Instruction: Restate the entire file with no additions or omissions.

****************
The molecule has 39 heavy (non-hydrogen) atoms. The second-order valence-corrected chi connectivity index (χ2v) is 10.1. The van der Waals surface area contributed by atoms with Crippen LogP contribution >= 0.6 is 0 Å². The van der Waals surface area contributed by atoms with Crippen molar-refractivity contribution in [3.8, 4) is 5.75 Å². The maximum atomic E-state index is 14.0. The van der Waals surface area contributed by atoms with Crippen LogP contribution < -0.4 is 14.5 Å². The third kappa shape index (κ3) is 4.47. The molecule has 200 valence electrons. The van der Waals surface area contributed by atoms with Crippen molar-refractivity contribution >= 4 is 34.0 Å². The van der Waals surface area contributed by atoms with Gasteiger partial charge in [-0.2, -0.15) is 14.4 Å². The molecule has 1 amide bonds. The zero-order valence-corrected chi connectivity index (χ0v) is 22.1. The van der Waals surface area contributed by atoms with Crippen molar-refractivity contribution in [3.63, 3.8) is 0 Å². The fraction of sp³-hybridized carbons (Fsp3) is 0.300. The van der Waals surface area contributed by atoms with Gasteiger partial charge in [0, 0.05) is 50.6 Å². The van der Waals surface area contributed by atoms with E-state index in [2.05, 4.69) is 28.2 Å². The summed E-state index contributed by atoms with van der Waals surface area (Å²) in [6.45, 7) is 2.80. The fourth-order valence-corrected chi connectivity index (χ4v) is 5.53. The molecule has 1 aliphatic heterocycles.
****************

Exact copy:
The molecule has 39 heavy (non-hydrogen) atoms. The second-order valence-corrected chi connectivity index (χ2v) is 10.1. The van der Waals surface area contributed by atoms with Crippen LogP contribution >= 0.6 is 0 Å². The van der Waals surface area contributed by atoms with Crippen molar-refractivity contribution in [3.8, 4) is 5.75 Å². The maximum atomic E-state index is 14.0. The van der Waals surface area contributed by atoms with Crippen LogP contribution < -0.4 is 14.5 Å². The third kappa shape index (κ3) is 4.47. The molecule has 200 valence electrons. The van der Waals surface area contributed by atoms with Crippen molar-refractivity contribution >= 4 is 34.0 Å². The van der Waals surface area contributed by atoms with Gasteiger partial charge in [-0.2, -0.15) is 14.4 Å². The molecule has 1 amide bonds. The zero-order valence-corrected chi connectivity index (χ0v) is 22.1. The van der Waals surface area contributed by atoms with Crippen molar-refractivity contribution in [3.63, 3.8) is 0 Å². The fraction of sp³-hybridized carbons (Fsp3) is 0.300. The van der Waals surface area contributed by atoms with Gasteiger partial charge in [0, 0.05) is 50.6 Å². The van der Waals surface area contributed by atoms with E-state index in [2.05, 4.69) is 28.2 Å². The summed E-state index contributed by atoms with van der Waals surface area (Å²) in [6.45, 7) is 2.80. The fourth-order valence-corrected chi connectivity index (χ4v) is 5.53. The molecule has 1 aliphatic heterocycles.